Homebased Kitchens...what Type Of Insurance Do I Need?

Business By tmcakes Updated 6 May 2009 , 11:47pm by indydebi

tmcakes Posted 29 Apr 2009 , 12:16am
post #1 of 19

Hello all, Please advise me...because i really have no clue!!!!

I am so excited last week I received my license to do business in La.(ok its a start so i am super excited) Home kitchens are not allowed La, So now I am getting ready to start preparing my small 11 x 12 guest room (not big enough to be called a house) which is detached from my main house into my baking kitchen.

I have contacted HD regarding the requirements and getting ready to submit my plans for approval. Well I sitting here thinking about everything I have to do and just thought what in the world will happen with my homeowners insurance? Will I need to add a rider policy for a home business? If so what does that involve and will it cost me a ton of money to do so? I remember them asking if I had a home business when I took out the policy so I take that as I need to let them know when I start this cake business! I want to do everything right and don't want to cut corners and hide from people like the HD or my homeowner insurance which by the way is USAA. Any suggestion or info will be helpful.

18 replies
jenmat Posted 29 Apr 2009 , 12:30am
post #2 of 19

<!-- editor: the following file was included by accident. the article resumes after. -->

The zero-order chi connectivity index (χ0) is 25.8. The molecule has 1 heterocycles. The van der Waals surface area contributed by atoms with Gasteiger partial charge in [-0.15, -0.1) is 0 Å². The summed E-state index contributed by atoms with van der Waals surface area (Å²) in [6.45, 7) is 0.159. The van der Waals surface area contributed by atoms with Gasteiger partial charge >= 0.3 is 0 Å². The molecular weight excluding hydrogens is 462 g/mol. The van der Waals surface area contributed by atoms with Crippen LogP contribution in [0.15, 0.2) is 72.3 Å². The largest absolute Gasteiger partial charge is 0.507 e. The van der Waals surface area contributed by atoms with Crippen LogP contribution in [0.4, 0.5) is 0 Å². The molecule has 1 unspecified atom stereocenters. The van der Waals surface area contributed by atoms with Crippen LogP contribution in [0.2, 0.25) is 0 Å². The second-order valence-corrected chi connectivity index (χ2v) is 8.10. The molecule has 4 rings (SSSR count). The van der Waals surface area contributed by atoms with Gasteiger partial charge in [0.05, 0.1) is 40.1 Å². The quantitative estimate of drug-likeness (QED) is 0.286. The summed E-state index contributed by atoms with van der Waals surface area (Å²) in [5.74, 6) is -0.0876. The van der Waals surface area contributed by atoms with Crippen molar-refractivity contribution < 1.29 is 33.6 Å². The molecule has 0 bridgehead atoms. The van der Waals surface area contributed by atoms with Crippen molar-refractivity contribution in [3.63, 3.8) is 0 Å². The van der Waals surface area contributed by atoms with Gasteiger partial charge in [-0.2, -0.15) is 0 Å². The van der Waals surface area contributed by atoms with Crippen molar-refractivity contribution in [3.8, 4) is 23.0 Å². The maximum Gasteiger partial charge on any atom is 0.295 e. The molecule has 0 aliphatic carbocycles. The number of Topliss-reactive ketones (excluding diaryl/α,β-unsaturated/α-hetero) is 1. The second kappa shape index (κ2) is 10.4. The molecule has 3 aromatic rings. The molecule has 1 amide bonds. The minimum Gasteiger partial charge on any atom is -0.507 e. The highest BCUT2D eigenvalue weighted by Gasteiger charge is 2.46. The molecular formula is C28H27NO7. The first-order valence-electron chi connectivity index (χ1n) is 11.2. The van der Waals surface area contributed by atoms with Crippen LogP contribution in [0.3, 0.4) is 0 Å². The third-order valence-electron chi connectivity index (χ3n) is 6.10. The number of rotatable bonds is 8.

I remember when I opened my kitchen downstairs, and the insurance was separate from the homeowners, including liability. It was like an extra $585/yr minimum, but will protect you in case there is a fire caused by the kitchen- if it burns down your house and they can prove it was the bakery, then home owner's insurance wouldn't cover it. Plus, then you have liability in case something happens. Good luck! What a crazy but fun experience it is! It will be soo nice for you to have a place just for your cakes!

trumpetmidget Posted 29 Apr 2009 , 2:37am
post #3 of 19

I currently have my license, though I am not selling right now (we got a kitten...too cute). Anyway, for my insurance, because I am a sole proprietor and not an LLC, I just added the business to my homeowners insurance and it only added $30 a year. If I become an LLC, I would have to get seperate insurance. In all honesty, call your insurance company and ask them what you need to do. That's what they are there for, to help you. My insurance company was really nice and answered all my questions and told me all my options. Good luck! HTH

cupcakebliss Posted 29 Apr 2009 , 2:09pm
post #4 of 19
Quote:
Originally Posted by trumpetmidget

I currently have my license, though I am not selling right now (we got a kitten...too cute). Anyway, for my insurance, because I am a sole proprietor and not an LLC, I just added the business to my homeowners insurance and it only added $30 a year. If I become an LLC, I would have to get seperate insurance. In all honesty, call your insurance company and ask them what you need to do. That's what they are there for, to help you. My insurance company was really nice and answered all my questions and told me all my options. Good luck! HTH